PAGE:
By 1999 it was clear the exotic plant control program was not meeting its objectives. The amount of work was more than the County's exotic plant control workers could handle. Pockets of mature punktree still remained, while abundant seedlings had sprouted from seeds released by previously-killed trees. A 5-acre lightning-caused wildfire in an untreated portion of Unit 5 in 1996 resulted in a major seed release and a carpet of new seedlings. A private contractor was hired to bring in trained work crews to kill the remaining mature trees and pull seedlings. The crews swept though the site unit by unit in 2000 and 2001 and brought the punktree population down to control levels.

In the late 1990s interest arose in developing the Crestwood Lakes Associates property east and south of the natural area. Atlantic Gulf Communities secured an option on the land and obtained approval of their development plans, but never closed on their option contract. Minto Communities, Inc. subsequently purchased the land for a proposed golf course community called Madison Green. The land would have been eligible for purchase as an addition to the natural area under the 1999 Land Acquisition Program for Conservation Purposes Bond Referendum, but the owners never expressed any interest in selling the land for conservation. The Village pursued development of athletic ballfields on a portion of its future park site in conjunction with the Madison Green development.

When Minto Communities bought the Crestwood Lakes land, it inherited the responsibility from the original 1985 SFWMD permit to remove the punktrees and other exotic plants from the 85-acre parcel leased by the County and the 30-acre Village future park parcel. Minto hired a contractor to remove these plants who used workers that were poorly-trained and poorly-supervised. By the time the County found out that they were working on the natural area in September 2000, they had already cut and herbicided over 5,000 native trees that they thought were exotic plants. The County estimated that the replacement cost of the cut trees was over $1 million and that the potential fines for violations of the natural areas ordinance totaled over $2.5 million. Minto offered a minimal amount to compensate for the damage, but the County quickly rejected it and moved to file a lawsuit.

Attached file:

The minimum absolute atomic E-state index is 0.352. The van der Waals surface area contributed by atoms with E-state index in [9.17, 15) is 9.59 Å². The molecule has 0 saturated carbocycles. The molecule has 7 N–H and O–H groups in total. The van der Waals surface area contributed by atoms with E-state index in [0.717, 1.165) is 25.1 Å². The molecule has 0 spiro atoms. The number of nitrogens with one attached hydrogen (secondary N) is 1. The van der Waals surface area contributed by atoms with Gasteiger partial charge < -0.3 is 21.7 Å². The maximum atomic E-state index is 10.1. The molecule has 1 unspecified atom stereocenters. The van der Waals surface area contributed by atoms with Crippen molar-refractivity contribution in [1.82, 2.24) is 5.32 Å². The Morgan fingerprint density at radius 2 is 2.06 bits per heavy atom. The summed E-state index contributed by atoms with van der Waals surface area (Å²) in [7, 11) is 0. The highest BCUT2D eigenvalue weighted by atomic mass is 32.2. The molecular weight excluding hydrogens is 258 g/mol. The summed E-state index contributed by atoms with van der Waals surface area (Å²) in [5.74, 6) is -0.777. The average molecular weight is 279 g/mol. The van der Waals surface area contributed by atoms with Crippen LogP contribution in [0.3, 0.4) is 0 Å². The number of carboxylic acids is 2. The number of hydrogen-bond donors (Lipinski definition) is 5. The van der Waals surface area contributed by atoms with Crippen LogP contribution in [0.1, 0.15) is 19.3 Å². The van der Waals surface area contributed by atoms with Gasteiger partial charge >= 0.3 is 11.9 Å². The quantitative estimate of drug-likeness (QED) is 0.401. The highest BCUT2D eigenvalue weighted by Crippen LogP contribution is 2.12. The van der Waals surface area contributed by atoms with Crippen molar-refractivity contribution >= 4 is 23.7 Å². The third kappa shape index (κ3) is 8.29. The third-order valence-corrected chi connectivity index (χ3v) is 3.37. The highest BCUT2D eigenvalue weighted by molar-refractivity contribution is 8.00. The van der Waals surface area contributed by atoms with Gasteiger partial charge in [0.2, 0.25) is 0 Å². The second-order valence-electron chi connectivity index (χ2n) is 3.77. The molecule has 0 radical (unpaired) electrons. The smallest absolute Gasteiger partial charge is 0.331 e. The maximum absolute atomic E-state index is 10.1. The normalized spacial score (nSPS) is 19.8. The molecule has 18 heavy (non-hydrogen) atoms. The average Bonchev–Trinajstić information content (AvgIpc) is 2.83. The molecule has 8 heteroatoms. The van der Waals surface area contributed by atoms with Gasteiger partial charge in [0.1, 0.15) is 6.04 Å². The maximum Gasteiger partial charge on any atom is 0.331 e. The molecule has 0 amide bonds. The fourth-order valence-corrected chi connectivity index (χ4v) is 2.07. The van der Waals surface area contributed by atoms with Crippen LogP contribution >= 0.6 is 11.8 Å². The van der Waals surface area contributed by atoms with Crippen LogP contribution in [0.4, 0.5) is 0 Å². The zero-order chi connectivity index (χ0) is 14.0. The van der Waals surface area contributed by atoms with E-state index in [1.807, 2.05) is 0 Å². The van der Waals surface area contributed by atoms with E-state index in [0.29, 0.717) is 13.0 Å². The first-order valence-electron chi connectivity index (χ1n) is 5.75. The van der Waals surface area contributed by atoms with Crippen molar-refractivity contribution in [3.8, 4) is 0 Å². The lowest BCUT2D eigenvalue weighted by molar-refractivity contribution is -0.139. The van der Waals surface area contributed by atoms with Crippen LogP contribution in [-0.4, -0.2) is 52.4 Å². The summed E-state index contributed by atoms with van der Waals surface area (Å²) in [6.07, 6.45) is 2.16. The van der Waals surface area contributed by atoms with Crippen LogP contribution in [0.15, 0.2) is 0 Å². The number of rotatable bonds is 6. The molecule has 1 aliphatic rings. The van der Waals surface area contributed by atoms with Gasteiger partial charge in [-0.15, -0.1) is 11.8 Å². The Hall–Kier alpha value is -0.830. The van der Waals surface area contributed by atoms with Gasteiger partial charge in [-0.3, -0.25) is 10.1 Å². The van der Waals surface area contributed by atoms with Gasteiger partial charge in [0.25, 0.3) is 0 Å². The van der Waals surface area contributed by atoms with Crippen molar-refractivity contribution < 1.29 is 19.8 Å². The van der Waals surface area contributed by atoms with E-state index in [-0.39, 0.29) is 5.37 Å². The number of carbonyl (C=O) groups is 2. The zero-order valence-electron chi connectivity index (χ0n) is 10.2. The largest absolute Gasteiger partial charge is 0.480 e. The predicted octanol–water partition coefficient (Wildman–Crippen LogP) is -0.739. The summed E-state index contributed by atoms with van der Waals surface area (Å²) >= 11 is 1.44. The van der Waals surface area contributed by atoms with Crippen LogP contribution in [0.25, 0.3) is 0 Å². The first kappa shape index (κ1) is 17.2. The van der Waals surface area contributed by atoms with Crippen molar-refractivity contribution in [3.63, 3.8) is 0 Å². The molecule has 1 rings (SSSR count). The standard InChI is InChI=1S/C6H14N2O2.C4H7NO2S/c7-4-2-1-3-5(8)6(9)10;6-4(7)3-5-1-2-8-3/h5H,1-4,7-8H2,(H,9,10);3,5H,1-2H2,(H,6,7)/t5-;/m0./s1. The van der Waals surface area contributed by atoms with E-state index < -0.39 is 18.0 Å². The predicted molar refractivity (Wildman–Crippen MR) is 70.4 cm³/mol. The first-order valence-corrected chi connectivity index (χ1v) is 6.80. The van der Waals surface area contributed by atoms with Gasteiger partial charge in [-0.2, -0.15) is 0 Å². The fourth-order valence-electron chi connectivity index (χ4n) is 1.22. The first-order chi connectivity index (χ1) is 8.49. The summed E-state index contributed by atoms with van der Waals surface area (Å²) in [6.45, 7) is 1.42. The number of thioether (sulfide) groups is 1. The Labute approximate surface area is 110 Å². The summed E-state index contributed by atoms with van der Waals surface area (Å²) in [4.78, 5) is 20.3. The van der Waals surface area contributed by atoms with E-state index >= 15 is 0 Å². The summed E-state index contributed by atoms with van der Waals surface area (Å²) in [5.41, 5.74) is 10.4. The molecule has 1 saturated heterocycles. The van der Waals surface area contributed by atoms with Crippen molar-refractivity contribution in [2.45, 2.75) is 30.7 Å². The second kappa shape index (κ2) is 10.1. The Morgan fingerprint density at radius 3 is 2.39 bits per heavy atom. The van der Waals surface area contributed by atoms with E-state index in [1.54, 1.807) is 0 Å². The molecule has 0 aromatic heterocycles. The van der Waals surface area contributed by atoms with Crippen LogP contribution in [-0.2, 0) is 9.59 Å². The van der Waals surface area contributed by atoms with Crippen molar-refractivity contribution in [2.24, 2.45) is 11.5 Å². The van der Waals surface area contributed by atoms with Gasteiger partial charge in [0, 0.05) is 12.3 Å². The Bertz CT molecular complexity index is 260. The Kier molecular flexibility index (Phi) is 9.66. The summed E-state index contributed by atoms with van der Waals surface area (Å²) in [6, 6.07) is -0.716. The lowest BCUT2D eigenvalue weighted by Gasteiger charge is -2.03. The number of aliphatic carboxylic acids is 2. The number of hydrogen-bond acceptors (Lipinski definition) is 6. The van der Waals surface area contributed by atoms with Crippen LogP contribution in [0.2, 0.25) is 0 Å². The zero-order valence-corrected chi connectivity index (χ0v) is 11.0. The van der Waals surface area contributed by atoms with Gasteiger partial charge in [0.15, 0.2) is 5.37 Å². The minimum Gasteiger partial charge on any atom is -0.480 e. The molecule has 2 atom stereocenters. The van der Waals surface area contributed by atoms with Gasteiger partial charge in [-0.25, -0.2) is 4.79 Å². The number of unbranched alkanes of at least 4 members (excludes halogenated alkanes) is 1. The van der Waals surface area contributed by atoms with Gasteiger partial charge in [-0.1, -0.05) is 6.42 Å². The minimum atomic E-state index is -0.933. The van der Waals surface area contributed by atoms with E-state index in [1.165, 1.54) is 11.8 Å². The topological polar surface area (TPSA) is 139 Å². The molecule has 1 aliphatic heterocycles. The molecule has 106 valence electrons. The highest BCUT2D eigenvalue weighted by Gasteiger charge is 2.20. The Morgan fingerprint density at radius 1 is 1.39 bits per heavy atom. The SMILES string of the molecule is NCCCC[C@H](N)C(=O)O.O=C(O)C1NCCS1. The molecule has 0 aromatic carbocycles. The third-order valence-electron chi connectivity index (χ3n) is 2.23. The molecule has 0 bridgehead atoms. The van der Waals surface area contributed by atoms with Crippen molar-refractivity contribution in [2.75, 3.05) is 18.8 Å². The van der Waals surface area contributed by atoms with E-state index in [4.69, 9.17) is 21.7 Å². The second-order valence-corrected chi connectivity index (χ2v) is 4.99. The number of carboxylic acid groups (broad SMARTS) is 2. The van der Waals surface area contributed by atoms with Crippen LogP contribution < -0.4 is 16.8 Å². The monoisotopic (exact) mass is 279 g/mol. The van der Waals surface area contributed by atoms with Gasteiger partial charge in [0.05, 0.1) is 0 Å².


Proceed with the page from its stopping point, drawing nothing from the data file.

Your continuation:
In late 2000 a complex settlement was reached between the County and Minto, with the cooperation of the Village. The County received title to the 85 acres it leased from the Village, plus 26 acres of the Village's future park parcel. The easternmost 4 acres of the Village park parcel were retained by the Village for a park site. Minto provided the Village with a replacement parcel for the athletic ballfields elsewhere in the Madison Green development. Minto also paid the County $575,000, and provided 1,200 replacement trees for replanting purposes. The County assumed all exotic removal, maintenance, and monitoring responsibilities required under the SFWMD permit for the 111 acres that would be transferred to the County. The County and the Village terminated the 1993 Interlocal Ecosite Lease Agreement and entered into a new interlocal agreement (Appendix E) to establish use, management, and maintenance responsibilities for the expanded natural area.

This management plan was revised in 2001 by County staff as part of the required five-year review of the plan. The plan was reformatted in order make it more consistent with other natural area management plans.